Even though many on Wall Street continue to maintain that both OPEC and Russia are ready to step in and make up for any production shortfalls from Iran due to sanctions and Venezuela due to it massive problems, the reality is both want $80 a barrel oil, especially OPEC. They have made that abundantly clear. So it is by no means a given they will cut production at the meeting at the end of June.
When you toss in the fact that there are bottleneck issues in some of the top shale plays, including the Permian, that are starting to affect U.S. production output and pricing, you have the ingredients for higher prices. With the price of West Texas Intermediate down more than 10% since May 21, it makes sense to buy the producers that are making the most money on current pricing.
We not only screened our 24/7 Wall St. research database but combed through additional energy research and sources looking for companies that are making solid money on current production. The Wall Street Journal recently reported that only five companies that are focused mainly on hydraulic fracking generated more cash than they spent in the first quarter.
We screened for companies with the highest reported cash flow and found five that look like they could be solid additions for investors looking to add energy now. All are rated Buy at Merrill Lynch.
This company has very large exposure to crude oil. Continental Resources Inc. (NYSE: CLR) is primarily a producer of onshore U.S. oil and has positioned itself in two growing hydrocarbon discoveries in the country: 1) the Bakken oil play in Montana and North Dakota, and 2) the SCOOP/STACK in Oklahoma, giving the company good growth opportunities for years to come.
Many on Wall Street feel that the company’s investment thesis is virtually unmatched. Investors get core Permian-like acreage at a non-Permian valuation. Of greatest importance, Continental is one of few diversified large-cap stocks that offers investors exposure to low-cost oil outside of the Permian. With some anticipated growing pains in the Permian, diversification is important in the high-quality peer class.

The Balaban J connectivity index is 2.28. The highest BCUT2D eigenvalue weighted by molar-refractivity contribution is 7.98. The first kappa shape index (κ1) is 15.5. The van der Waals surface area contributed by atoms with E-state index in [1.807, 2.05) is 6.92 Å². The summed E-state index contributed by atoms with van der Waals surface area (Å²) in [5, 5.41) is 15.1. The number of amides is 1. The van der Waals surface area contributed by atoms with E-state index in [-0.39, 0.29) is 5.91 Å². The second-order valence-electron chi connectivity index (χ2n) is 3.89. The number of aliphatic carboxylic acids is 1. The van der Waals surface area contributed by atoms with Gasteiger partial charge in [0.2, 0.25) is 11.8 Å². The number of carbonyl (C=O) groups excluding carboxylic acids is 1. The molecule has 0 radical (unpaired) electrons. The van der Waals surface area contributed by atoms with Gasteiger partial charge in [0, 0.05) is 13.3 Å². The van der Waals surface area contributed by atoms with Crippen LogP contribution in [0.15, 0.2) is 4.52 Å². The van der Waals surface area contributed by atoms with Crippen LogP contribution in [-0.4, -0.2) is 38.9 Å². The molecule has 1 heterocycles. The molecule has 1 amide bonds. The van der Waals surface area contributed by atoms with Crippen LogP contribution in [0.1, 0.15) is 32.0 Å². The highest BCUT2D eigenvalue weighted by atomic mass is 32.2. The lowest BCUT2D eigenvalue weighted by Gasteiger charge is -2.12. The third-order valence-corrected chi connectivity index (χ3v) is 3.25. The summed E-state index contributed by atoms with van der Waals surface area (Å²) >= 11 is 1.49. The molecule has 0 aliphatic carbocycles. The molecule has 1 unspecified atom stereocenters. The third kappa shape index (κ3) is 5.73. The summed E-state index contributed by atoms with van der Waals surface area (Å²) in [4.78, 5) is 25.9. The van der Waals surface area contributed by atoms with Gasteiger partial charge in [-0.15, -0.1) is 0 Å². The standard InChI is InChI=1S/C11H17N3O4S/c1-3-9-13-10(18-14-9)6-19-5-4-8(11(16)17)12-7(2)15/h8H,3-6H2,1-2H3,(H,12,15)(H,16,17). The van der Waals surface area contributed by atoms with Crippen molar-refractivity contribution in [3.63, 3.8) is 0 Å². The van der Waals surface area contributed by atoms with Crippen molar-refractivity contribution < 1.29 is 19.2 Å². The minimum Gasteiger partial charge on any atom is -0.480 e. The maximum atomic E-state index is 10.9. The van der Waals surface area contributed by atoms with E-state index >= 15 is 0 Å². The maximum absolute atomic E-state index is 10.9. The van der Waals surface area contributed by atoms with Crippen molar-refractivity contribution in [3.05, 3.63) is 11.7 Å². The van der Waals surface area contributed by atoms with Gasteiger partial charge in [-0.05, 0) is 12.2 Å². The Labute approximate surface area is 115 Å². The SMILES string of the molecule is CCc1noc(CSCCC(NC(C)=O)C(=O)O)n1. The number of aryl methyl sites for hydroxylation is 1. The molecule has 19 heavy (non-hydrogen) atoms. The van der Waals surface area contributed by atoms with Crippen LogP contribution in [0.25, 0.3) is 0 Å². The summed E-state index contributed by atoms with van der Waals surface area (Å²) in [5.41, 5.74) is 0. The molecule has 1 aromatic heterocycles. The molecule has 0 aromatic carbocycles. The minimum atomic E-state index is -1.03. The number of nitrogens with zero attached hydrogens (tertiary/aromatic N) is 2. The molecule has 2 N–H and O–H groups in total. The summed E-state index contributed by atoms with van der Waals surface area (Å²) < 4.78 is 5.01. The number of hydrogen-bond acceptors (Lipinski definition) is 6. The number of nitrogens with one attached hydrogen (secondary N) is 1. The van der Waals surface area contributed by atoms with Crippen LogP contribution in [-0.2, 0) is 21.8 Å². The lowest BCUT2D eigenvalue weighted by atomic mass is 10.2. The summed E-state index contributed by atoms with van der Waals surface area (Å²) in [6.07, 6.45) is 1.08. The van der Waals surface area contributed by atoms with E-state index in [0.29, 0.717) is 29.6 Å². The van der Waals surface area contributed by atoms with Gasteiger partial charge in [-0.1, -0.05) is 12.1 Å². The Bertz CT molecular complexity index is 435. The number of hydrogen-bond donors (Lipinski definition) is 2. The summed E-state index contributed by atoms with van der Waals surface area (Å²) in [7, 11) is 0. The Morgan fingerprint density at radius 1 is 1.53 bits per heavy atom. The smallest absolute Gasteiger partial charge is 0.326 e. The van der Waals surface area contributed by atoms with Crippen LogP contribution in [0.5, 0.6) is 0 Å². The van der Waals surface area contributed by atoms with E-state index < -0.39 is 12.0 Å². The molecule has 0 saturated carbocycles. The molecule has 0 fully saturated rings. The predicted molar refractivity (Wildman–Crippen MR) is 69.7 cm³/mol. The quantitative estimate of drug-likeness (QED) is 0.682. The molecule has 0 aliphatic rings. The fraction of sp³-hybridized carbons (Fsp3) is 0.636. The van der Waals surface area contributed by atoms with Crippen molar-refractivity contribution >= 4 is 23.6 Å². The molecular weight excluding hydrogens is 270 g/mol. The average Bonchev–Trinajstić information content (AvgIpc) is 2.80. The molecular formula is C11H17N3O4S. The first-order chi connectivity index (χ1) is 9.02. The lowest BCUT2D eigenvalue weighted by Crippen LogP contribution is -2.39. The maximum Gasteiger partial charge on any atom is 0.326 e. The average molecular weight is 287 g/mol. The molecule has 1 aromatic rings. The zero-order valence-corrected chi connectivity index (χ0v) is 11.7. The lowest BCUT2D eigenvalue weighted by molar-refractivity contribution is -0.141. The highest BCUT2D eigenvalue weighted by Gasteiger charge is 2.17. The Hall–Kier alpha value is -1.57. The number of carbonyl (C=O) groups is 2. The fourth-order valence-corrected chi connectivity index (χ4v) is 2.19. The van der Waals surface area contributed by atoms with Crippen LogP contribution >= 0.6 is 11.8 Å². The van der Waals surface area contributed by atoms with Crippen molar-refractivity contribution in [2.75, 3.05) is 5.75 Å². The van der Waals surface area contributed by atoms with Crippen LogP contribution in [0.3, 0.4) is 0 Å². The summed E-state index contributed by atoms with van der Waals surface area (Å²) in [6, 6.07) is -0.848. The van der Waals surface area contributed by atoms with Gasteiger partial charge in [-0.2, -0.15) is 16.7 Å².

Driven by significantly better 2016 and 2017 results when utilizing the high intensity completions, and having an unhedged 2018 and 2019 oil production profile, the company is estimated to generate a 5.4% and 5.6% free cash flow yield at the strip. Toss in an expansive low-cost oily resource inventory, which could provide decades of drilling locations.
The Merrill Lynch price target for the shares is $84, and the Wall Street consensus target is $70.90. Shares traded Tuesday morning at $64.00.
This one may offer investors solid upside potential and could start growing its dividends again. ConocoPhillips (NYSE: COP) explores for, produces, transports and markets crude oil, bitumen, natural gas, liquefied natural gas and natural gas liquids worldwide.
Conoco’s portfolio includes resource-rich North American tight oil and oil sands assets; lower-risk legacy assets in North America, Europe, Asia and Australia; various international developments; and an inventory of conventional and unconventional exploration prospects. Many Wall Street analysts feel the company can accelerate growth from a reloaded portfolio depth in the Bakken and Eagle Ford, and with visibility on future growth from a sizable position in the Permian.
Merrill Lynch has grown progressively more positive on the shares and recently noted this:
Based on updated cash flow sensitivities we suggest operating operating cash flow could top $11 billion at $64 Brent, drawing more buybacks. With advantaged leverage to Brent and little production sharing contracts entitlement effects, we view Conoco as a strong free cash ‘yield’ name.
Investors receive a 1.67% dividend. Merrill Lynch has an $80 price target, and the consensus target is $73.45. Conoco traded Tuesday morning at $67.95.